Team Blue provided plenty of roadmap and product updates during yesterday’s Investors Meeting. We know plans are afoot to launch E-core Xeon chips in 2024, while next-gen P-core Xeons, codenamed Granite Rapids, will be built on the Intel 3 process, not Intel 4 as previously mooted.
Graphics attract more immediate attention in 2022. Coming under the umbrella established by the Accelerated Computing Systems and Graphics Group (AXG), Intel disclosed plans to ship more than four million discrete Arc GPUs this year.
The strategy is to have large-scale OEM notebook manufacturers ship mobile Arc cards in Q1 (by March), followed by add-in desktop cards in Q2 (April-June), then workstation in the July-September timeframe. Furthermore, Intel says “work has begun on Celestial, a product that will address the ultra-enthusiast segment.”
Current Arc Alchemist GPU architecture will be followed by Battlemage in 2023-24 and Celestial in 2024. Whether the long-term plan is to retain monolithic dies or go towards a tile-based approach for high-performance GPUs is an interesting question to ponder.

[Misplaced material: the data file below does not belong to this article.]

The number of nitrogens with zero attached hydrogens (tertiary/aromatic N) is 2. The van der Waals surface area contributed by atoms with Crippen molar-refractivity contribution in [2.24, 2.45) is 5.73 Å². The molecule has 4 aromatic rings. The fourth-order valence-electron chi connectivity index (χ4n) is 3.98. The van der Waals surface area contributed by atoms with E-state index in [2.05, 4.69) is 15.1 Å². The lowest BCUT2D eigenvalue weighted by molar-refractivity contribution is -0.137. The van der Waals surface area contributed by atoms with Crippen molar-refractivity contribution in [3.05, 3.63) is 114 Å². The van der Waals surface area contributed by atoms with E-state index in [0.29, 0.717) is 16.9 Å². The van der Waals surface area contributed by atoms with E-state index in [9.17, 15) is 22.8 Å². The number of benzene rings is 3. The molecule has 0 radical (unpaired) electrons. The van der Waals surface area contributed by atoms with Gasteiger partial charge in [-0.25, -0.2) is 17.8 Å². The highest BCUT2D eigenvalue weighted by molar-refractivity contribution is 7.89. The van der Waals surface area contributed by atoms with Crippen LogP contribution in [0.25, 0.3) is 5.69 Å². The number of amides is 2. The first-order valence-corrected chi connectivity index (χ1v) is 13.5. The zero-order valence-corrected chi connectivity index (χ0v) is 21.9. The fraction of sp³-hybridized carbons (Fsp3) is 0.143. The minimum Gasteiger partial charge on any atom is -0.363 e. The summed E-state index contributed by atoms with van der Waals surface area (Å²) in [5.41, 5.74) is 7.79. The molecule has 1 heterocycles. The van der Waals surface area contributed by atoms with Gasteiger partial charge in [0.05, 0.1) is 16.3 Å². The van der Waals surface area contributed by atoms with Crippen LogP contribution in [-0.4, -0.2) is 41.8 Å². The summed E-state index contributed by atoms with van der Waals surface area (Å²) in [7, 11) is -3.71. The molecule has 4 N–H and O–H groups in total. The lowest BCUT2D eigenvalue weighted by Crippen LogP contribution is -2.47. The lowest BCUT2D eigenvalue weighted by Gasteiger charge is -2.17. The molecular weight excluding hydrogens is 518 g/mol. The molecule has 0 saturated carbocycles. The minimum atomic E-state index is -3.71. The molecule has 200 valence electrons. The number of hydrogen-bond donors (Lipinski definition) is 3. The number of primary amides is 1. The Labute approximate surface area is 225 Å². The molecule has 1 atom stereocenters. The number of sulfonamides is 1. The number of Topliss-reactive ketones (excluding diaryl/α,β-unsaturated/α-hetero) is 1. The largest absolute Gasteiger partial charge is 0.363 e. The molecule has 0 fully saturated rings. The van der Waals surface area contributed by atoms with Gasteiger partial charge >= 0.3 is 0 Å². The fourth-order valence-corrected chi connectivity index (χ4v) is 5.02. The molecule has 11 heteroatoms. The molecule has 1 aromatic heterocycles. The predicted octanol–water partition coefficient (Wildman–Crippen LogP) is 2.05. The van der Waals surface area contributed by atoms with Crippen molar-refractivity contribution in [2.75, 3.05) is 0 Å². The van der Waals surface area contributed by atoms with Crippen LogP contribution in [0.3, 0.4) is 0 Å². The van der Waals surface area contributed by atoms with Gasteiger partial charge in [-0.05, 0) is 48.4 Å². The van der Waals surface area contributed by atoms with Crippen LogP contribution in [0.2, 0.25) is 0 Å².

It is difficult to ascertain the total market size for discrete GPUs, but if recent JPR reports are a good yardstick, total volume is in the region of 45-50 million. Nvidia accounts for 80 per cent of sales, according to most research.
In that context, then, plans to ship four million Arc GPUs into mobile, desktop and workstation isn’t mind blowing. Intel is likely to account for less than 10 per cent of all shipments in 2022, assuming last year’s numbers remain steady, and would put Team Blue in third place.
Whether Intel gains most of its market share at the direct expense of Nvidia and AMD, or grabs share of a larger pie, is unclear.
Going by this news, readers planning on a desktop build with Intel discrete graphics may be waiting longer than originally anticipated. At that time, in late Q2 this year, AMD and Nvidia will be busy preparing their next-generation graphics architectures.